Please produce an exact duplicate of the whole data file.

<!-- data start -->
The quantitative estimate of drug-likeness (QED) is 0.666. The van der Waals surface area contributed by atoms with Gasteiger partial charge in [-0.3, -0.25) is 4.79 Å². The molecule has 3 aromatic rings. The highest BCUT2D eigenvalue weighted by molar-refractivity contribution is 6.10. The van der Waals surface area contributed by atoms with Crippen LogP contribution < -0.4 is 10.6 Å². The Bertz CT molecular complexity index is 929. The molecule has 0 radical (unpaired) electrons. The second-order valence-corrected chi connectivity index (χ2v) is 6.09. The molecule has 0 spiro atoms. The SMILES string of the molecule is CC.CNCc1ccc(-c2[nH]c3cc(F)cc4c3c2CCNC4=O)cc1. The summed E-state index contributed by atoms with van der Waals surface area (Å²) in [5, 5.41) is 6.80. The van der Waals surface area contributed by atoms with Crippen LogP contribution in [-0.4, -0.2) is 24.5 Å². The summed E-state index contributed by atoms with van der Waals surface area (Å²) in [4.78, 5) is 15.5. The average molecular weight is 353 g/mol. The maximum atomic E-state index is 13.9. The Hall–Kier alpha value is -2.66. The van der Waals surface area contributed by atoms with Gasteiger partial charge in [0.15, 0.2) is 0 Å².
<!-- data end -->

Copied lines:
The quantitative estimate of drug-likeness (QED) is 0.666. The van der Waals surface area contributed by atoms with Gasteiger partial charge in [-0.3, -0.25) is 4.79 Å². The molecule has 3 aromatic rings. The highest BCUT2D eigenvalue weighted by molar-refractivity contribution is 6.10. The van der Waals surface area contributed by atoms with Crippen LogP contribution < -0.4 is 10.6 Å². The Bertz CT molecular complexity index is 929. The molecule has 0 radical (unpaired) electrons. The second-order valence-corrected chi connectivity index (χ2v) is 6.09. The molecule has 0 spiro atoms. The SMILES string of the molecule is CC.CNCc1ccc(-c2[nH]c3cc(F)cc4c3c2CCNC4=O)cc1. The summed E-state index contributed by atoms with van der Waals surface area (Å²) in [5, 5.41) is 6.80. The van der Waals surface area contributed by atoms with Crippen LogP contribution in [-0.4, -0.2) is 24.5 Å². The summed E-state index contributed by atoms with van der Waals surface area (Å²) in [4.78, 5) is 15.5. The average molecular weight is 353 g/mol. The maximum atomic E-state index is 13.9. The Hall–Kier alpha value is -2.66. The van der Waals surface area contributed by atoms with Gasteiger partial charge in [0.15, 0.2) is 0 Å².